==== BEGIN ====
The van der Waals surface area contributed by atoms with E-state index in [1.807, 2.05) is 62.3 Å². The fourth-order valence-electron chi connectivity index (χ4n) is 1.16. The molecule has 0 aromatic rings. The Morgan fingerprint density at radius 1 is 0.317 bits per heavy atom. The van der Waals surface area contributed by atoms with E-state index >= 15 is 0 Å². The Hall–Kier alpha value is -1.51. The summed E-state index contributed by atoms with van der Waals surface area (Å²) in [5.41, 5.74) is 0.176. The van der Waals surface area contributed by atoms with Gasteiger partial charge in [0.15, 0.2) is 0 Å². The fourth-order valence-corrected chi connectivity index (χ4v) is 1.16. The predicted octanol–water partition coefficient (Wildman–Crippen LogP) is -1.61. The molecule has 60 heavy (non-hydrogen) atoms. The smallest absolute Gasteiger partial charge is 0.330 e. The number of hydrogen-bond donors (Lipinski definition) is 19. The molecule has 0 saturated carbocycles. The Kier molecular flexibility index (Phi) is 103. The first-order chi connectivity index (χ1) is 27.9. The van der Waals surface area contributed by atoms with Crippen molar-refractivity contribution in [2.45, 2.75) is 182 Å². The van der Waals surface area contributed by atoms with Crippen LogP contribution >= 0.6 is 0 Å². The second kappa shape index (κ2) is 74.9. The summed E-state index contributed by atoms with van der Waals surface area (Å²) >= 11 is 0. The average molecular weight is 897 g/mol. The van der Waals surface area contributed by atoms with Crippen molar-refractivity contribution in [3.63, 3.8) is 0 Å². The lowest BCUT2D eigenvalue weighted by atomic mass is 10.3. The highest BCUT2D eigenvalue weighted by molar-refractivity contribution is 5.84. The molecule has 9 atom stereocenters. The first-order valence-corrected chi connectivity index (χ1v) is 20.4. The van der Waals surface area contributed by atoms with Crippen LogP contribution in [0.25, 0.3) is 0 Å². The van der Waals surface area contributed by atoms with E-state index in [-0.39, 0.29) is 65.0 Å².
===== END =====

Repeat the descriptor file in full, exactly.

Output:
The van der Waals surface area contributed by atoms with E-state index in [1.807, 2.05) is 62.3 Å². The fourth-order valence-electron chi connectivity index (χ4n) is 1.16. The molecule has 0 aromatic rings. The Morgan fingerprint density at radius 1 is 0.317 bits per heavy atom. The van der Waals surface area contributed by atoms with E-state index >= 15 is 0 Å². The Hall–Kier alpha value is -1.51. The summed E-state index contributed by atoms with van der Waals surface area (Å²) in [5.41, 5.74) is 0.176. The van der Waals surface area contributed by atoms with Gasteiger partial charge in [0.15, 0.2) is 0 Å². The fourth-order valence-corrected chi connectivity index (χ4v) is 1.16. The predicted octanol–water partition coefficient (Wildman–Crippen LogP) is -1.61. The molecule has 60 heavy (non-hydrogen) atoms. The smallest absolute Gasteiger partial charge is 0.330 e. The number of hydrogen-bond donors (Lipinski definition) is 19. The molecule has 0 saturated carbocycles. The Kier molecular flexibility index (Phi) is 103. The first-order chi connectivity index (χ1) is 27.9. The van der Waals surface area contributed by atoms with Crippen molar-refractivity contribution in [2.45, 2.75) is 182 Å². The van der Waals surface area contributed by atoms with Crippen LogP contribution >= 0.6 is 0 Å². The second kappa shape index (κ2) is 74.9. The summed E-state index contributed by atoms with van der Waals surface area (Å²) >= 11 is 0. The average molecular weight is 897 g/mol. The van der Waals surface area contributed by atoms with Crippen molar-refractivity contribution in [3.63, 3.8) is 0 Å². The lowest BCUT2D eigenvalue weighted by atomic mass is 10.3. The highest BCUT2D eigenvalue weighted by molar-refractivity contribution is 5.84. The molecule has 9 atom stereocenters. The first-order valence-corrected chi connectivity index (χ1v) is 20.4. The van der Waals surface area contributed by atoms with Crippen LogP contribution in [0.25, 0.3) is 0 Å². The van der Waals surface area contributed by atoms with E-state index in [-0.39, 0.29) is 65.0 Å².